Vol 19 No. 1 (2017)
This paper aims to investigate popular conceptions of Paganism in Great Britain and Ireland during the early phases of the Pagan revival. It focuses specifically on the languages through which modern Paganism was articulated in contemporary newspaper and magazine articles. Drawing on the conceptual framework provided by Ronald Hutton, it seeks to map out the tangle of discourses from which modern perceptions and self-perceptions of revived Paganism emerged.
This quantitative study, based on data from a large-scale national survey of Pagans, Witches and Heathens in the United States (N=3318), compares Pagan leaders and clergy to those who do not hold a formal leadership position in a group. This statistical snapshot includes demographics, characteristics of leaders as Pagans,religious practices, and participation in the larger Pagan communities. Pagan leaders are older, more educated, and have higher household incomes than non-leaders. Although there are more female than male leaders, males are statistically overrepresented in leadership. Leadership is almost all voluntary, and leaders are more likely to make lifestyle choices that emphasize commitment to Paganism. Leaders are more likely to have been formally initiated, have more years of experience in Paganism, and rank themselves as more advanced than non-leaders. They exhibit expertise typically associated with clergy in mainstream religions, and they participate in specialized magickal practices at higher rates than non-leaders. Leaders and clergy are not only more involved in their groups in which they have formal leadership, but also participate in activities as part of the larger “Pagan community” at a higher degree of frequency and take advantage of opportunities and resources in the broader Pagan community more than non-leaders.
The article give an overview of Neo-Pagan scene in Serbia grouped in two camps, Wiccan and Slavic, while showing at the same time the fluid character of division. Broader cultural context (Romanticism and cultural reception of folklore) is provided as an interpretational key. Polarity esotericism/folklore reflect some deeper currents within national culture showing Neo-Paganism thus not to be "odd" or "fringe" but as an alternative variant of "mainstream" cultural concepts.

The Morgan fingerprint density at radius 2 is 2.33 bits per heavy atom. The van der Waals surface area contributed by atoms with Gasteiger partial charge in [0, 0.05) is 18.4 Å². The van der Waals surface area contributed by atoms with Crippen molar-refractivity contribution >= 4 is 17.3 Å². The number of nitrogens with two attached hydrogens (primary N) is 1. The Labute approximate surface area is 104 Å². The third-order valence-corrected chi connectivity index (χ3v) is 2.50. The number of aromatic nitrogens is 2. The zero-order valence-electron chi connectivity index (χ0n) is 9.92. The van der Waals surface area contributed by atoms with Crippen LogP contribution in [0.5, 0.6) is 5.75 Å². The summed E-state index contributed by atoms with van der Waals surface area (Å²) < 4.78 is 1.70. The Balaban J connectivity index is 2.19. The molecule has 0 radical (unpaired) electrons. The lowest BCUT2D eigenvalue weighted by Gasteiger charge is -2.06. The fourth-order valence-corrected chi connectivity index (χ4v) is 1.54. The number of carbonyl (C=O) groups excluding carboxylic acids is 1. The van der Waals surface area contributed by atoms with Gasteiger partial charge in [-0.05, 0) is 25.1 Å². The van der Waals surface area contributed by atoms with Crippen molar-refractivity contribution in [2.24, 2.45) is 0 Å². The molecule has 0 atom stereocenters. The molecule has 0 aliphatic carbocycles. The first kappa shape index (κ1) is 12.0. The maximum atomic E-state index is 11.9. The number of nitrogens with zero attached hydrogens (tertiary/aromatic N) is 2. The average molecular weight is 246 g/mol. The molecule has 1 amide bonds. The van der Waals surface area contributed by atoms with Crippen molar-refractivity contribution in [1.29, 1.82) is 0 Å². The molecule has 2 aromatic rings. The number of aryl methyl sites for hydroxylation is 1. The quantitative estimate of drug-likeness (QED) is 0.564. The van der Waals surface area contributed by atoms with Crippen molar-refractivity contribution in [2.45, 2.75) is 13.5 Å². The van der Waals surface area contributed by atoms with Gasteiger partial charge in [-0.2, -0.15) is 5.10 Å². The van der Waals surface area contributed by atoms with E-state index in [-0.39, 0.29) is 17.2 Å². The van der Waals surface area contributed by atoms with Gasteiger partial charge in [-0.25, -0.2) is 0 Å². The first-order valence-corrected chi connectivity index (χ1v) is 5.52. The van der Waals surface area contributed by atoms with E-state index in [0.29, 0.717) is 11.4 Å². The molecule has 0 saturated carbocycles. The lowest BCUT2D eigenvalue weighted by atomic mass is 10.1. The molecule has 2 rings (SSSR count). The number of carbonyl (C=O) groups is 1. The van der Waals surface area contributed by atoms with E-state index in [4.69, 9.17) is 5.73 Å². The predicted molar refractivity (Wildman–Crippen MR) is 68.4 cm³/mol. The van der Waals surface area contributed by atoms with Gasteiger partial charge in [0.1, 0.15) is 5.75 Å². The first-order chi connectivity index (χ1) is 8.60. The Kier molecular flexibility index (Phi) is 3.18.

In order to address the lack of quantitative studies pertaining specifically to contemporary Germanic/Norse Pagans, the following article relates the data and conclusions of a recently conducted research survey on those adhering to the various traditions dedicated to the pre-Christian Germanic/Norse deities. The survey, which garnered just under three thousand respondents, was distributed globally in order to gain a broader perspective of the demographics and beliefs of those identifying as "Heathen". The research served as part of graduate studies anthropological fieldwork conducted at the University of Amsterdam, and includes a diverse range of demographic data as well as philosophical analysis. The approach of the article utilizes a comparative reference format, with the goal of highlighting macro-trends and challenging existing stereotypes. The conclusions drawn from the data dismiss any attempts to simplify or relegate contemporary Germanic/Norse Pagans to ideologies of bigotry or exclusion. Additionally, the demographic portrait of "Heathenry" proves to be anything other than marginal. Instead, the survey results display an eclectic range of backgrounds and beliefs that shape the complexity of Heathen discourse and organization. These results call for a critical re-analysis of those identifying as contemporary Germanic/Norse Pagans, what they believe, and how those beliefs are being presented.
Jennifer Snook, American Heathens: The Politics of Identity in a Pagan Religious Movement (Philadelphia: Temple University Press, 2015), ix + 221 pp. $94.50 (cloth) $29.95 (paper) $29.95 (ebook) 117-118
Edward Bever and Randall Styers, eds., Magic in the Modern World: Strategies of Repression and Legitimization (University Park: Pennsylvania State University Press, 2017), vi + 208 pp., $74.95 (cloth) 119-121
Thomas Besom, Inka Human Sacrifice and Mountain Worship: Strategies for Empire Unification (Albuquerque: University of New Mexico Press, 2013), 309 pp., $65 (hardcover). 122-125
Siv Ellen Kraft, Trude Fonneland, and James Lewis, eds., Nordic Neoshamanisms (London: Palgrave Macmillan, 2015), 270 pp., £66 (hardcover), £58.44 (ebook). 126-130